South Korean authorities will disclose foreign exchange intervention details later this month, a move that is expected to bolster transparency in the government’s foreign exchange policy amid suspicion that the export-oriented economy may have been manipulating its currency.
According to the Bank of Korea on Sunday, authorities will disclose details of foreign exchange operations for the second half of last year on its website later this month, as announced last year. The details will include only net trading history – gross purchase minus sales – instead of each of the breakdown.
The Korean government announced last year it would disclose foreign exchange intervention details to bolster transparency of the country’s foreign exchange policy. It hoped the decision would remove the unnecessary suspicion of manipulating the country’s currency to depreciate its value for higher exports. There have been consistent calls for disclosure of its foreign exchange interventions from the United States and International Monetary Fund.
The Korean government will unveil the first two reports, which include the first report on foreign exchange operation records for the second half of last year, biannually to minimize market shock. From the third report, it will be made on a quarterly basis starting in December 2019. The authorities decided not to disclose details of each breakdown to prevent possible abuse by speculative hot money investors.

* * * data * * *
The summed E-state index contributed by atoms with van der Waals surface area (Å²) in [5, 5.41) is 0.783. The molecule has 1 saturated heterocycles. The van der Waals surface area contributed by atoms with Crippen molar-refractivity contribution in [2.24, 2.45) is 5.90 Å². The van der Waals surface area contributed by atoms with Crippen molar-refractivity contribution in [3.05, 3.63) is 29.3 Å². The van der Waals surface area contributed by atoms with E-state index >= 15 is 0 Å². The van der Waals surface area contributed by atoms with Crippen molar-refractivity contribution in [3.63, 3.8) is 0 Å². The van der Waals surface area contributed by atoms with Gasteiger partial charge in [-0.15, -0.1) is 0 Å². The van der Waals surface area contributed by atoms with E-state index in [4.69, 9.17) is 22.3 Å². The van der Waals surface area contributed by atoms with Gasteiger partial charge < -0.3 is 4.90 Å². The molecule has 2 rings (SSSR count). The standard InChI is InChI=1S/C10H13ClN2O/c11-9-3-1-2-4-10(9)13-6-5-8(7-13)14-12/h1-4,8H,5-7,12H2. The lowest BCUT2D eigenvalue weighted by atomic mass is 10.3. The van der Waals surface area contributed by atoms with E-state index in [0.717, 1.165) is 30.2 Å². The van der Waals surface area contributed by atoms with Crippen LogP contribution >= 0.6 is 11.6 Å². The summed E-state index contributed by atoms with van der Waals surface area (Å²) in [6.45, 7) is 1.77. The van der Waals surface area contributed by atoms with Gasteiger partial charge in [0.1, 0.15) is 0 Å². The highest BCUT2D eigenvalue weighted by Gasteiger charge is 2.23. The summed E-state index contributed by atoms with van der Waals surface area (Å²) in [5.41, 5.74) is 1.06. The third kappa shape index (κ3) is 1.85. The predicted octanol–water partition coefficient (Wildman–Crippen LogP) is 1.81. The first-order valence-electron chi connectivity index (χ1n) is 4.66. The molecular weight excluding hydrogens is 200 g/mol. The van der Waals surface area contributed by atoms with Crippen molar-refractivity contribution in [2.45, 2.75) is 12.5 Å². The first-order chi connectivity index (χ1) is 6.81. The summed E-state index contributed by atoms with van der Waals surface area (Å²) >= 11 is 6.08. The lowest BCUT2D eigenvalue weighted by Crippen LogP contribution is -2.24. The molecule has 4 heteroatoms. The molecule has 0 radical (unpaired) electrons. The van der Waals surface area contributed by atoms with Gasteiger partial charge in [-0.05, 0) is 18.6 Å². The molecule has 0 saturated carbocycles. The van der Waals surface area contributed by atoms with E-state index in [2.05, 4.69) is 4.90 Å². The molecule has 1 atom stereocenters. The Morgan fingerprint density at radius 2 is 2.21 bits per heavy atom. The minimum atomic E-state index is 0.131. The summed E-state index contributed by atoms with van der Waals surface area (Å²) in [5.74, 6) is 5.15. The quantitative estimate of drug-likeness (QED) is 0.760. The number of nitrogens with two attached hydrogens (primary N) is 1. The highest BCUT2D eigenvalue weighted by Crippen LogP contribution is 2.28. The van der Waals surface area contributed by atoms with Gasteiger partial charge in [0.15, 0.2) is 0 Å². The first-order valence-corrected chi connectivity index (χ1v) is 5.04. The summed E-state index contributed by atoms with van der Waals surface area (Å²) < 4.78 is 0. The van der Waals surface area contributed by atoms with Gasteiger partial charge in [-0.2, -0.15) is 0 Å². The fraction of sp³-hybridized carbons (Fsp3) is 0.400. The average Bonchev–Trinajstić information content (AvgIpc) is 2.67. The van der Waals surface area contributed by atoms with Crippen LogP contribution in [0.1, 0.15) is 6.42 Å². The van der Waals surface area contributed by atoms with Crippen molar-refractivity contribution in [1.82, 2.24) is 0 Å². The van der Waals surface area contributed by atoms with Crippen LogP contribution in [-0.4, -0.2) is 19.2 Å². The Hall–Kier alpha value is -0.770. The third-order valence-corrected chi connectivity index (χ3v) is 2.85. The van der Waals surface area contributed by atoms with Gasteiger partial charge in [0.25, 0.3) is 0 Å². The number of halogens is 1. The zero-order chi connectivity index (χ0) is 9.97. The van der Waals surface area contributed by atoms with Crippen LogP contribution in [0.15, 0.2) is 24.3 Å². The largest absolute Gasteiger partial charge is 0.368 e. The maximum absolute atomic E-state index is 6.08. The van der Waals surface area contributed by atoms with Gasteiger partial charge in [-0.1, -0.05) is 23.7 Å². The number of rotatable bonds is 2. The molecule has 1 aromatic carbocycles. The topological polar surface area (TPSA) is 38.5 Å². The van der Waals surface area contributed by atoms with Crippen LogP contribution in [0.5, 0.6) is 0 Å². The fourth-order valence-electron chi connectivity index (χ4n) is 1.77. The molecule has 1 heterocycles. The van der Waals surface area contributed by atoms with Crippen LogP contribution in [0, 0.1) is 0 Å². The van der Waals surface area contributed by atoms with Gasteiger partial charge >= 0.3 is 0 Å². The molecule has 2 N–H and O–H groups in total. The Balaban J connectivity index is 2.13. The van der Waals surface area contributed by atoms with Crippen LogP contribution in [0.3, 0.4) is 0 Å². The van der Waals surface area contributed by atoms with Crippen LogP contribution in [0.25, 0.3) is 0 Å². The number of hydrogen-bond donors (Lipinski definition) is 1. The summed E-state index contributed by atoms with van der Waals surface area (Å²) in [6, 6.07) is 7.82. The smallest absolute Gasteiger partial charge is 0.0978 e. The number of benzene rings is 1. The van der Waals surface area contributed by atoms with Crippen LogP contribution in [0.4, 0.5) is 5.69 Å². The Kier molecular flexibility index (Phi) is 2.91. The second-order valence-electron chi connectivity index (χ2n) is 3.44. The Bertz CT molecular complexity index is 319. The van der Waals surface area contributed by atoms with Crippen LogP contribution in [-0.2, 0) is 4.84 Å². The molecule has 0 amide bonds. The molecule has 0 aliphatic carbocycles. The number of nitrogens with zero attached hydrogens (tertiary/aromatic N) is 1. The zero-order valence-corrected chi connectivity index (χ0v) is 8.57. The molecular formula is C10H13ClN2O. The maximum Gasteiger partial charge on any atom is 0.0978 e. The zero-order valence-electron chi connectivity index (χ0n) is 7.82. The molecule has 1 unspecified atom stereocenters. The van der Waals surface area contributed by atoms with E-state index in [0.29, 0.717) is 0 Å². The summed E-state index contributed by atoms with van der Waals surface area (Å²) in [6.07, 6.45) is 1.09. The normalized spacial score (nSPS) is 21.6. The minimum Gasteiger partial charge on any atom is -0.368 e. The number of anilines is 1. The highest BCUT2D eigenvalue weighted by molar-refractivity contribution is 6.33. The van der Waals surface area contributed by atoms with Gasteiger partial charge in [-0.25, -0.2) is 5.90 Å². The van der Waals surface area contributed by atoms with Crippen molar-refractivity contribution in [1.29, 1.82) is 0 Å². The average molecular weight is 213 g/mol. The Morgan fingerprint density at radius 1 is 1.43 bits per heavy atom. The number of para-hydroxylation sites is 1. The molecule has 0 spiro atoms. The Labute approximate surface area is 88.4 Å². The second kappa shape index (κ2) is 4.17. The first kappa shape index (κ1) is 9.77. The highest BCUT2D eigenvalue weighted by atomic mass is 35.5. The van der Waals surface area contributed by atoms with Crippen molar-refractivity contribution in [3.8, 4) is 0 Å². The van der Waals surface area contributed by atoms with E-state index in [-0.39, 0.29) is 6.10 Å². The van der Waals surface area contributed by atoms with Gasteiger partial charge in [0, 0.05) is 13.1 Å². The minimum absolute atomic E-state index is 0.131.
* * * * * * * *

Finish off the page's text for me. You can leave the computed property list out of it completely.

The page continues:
Market analysts expected that because the Korean authorities were suspected to carry out very limited interventions in the foreign exchange market in the latter half of last year, the upcoming disclosure of currency operation details later this month would have little impact on the market. Investors also believed that the Korean currency market had moved mostly by the supply and demand condition last year.
The disclosure of foreign exchange intervention details is expected to help ease concerns of Korea being designated as a currency manipulation country by the U.S., which names a list of currency manipulators in a report every April and October. Last year, Korea avoided being labeled as a currency manipulator after Washington kept Seoul on its watch list for foreign exchange interventions along with other trade majors China, Germany, India, Japan and Switzerland.
While the limited impact is anticipated, some market analysts raised concerns that the disclosure would prevent the government from taking prompt and active stabilization measures against any drastic tilting in the exchange rate amid growing external uncertainties.
Korea’s disclosure of currency operation details is very minimum compared to other countries. Many countries – excluding the U.S. and Switzerland – disclose details of their foreign exchange operations every day, once every week, or every month. The United Kingdom, Germany, France, and Japan even disclose the breakdowns in purchase and sales value instead of net trading history.
By Kim Yeon-joo and Lee Eun-joo
[ⓒ Pulse by Maeil Business Newspaper & mk.co.kr, All rights reserved]